By Cotten Timberlake - Nov 7, 2012 6:49 AM MT.
Macy’s Inc. (M), the second-largest U.S. department-store chain, posted third-quarter profit that topped analysts’ estimates while its forecast for the end of the year signaled it may use heavy discounts to draw holiday shoppers.
Net income in the period ended Oct. 27 rose 4.3 percent to $145 million, or 36 cents a share, from $139 million, or 32 cents, a year earlier, Cincinnati-based Macy’s said today in a statement. The average of 16 analysts’ estimates compiled by Bloomberg was 30 cents. Profit per share in the current quarter will be $1.94 to $1.99, trailing the $2.05 average estimate.
A pedestrian walks past a display in the window of a Macy's Inc. store in New York. Photographer: Scott Eells/Bloomberg
Chief Executive Officer Terry Lundgren has benefited from exclusive Madonna, Sean John and Tommy Hilfiger products that helped boost third-quarter revenue 3.8 percent to $6.08 billion. The retailer also used promotions such as one-day sales to drive customer traffic and may employ more of those in the competitive holiday shopping season.
“The fourth quarter is always a promotional quarter, and I am sure they want to participate in that promotional activity, and they want to beat analyst estimates,” Liz Dunn, an analyst with Macquarie Group Ltd. in New York, said today in an interview. She rates the shares outperform, the equivalent of a buy, and said the third-quarter profit was “really impressive.”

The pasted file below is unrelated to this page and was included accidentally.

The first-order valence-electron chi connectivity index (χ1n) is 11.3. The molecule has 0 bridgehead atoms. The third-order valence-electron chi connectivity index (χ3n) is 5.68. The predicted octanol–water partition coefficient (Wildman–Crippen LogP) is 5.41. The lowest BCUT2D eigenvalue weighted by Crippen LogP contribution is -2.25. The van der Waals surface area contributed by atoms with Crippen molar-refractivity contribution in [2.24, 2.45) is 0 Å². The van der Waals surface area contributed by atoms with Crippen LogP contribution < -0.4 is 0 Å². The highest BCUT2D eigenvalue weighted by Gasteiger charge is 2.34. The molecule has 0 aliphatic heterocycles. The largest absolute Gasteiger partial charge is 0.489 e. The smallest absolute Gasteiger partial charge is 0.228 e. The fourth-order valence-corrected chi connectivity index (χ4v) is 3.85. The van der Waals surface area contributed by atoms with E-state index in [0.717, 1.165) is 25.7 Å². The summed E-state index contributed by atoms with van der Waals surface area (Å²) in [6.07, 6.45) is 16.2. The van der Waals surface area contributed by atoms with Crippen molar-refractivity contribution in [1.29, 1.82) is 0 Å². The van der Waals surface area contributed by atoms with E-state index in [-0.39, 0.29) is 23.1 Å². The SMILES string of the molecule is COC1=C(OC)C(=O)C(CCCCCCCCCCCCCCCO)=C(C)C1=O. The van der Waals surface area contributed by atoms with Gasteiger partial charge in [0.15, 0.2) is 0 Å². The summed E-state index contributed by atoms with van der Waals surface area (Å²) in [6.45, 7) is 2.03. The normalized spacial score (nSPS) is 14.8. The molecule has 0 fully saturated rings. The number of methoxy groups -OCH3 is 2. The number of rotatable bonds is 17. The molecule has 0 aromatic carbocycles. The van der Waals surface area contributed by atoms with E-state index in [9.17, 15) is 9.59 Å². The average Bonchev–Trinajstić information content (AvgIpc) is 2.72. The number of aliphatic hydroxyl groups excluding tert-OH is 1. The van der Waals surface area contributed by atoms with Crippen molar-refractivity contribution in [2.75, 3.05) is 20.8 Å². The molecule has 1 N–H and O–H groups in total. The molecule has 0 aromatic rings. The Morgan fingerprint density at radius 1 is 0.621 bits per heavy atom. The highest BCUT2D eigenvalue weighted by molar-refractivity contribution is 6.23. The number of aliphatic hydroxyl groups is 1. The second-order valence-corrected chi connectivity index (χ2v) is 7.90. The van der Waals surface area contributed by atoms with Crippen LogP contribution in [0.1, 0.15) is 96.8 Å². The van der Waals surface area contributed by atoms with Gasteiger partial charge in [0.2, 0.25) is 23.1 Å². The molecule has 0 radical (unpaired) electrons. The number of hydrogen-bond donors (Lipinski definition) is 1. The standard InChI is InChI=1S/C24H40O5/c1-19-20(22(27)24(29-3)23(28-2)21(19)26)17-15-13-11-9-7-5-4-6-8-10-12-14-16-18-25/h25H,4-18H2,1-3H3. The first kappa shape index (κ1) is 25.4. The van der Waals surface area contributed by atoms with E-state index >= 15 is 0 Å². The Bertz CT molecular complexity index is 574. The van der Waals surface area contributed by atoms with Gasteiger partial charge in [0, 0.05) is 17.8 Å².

The shares rose 0.8 percent to $41.70 at 8:35 a.m. in New York. Macy’s had climbed 29 percent this year before today.
Macy’s third-quarter sales topped analysts’ average estimate of $6.05 billion when the company reported the results last week. The retailer also last week increased its forecast for sales at stores open at least a year to 4 percent in the second half of 2012 from an earlier projection of 3.7 percent. The company said today it will stop reporting monthly sales beginning in its fiscal 2013.
The retailer’s gross margin, or the portion of sales left after subtracting the cost of goods sold, widened to 39.6 percent from 39.4 percent a year earlier. Selling, general and administrative expenses fell to 34.2 percent of sales from 34.4 percent.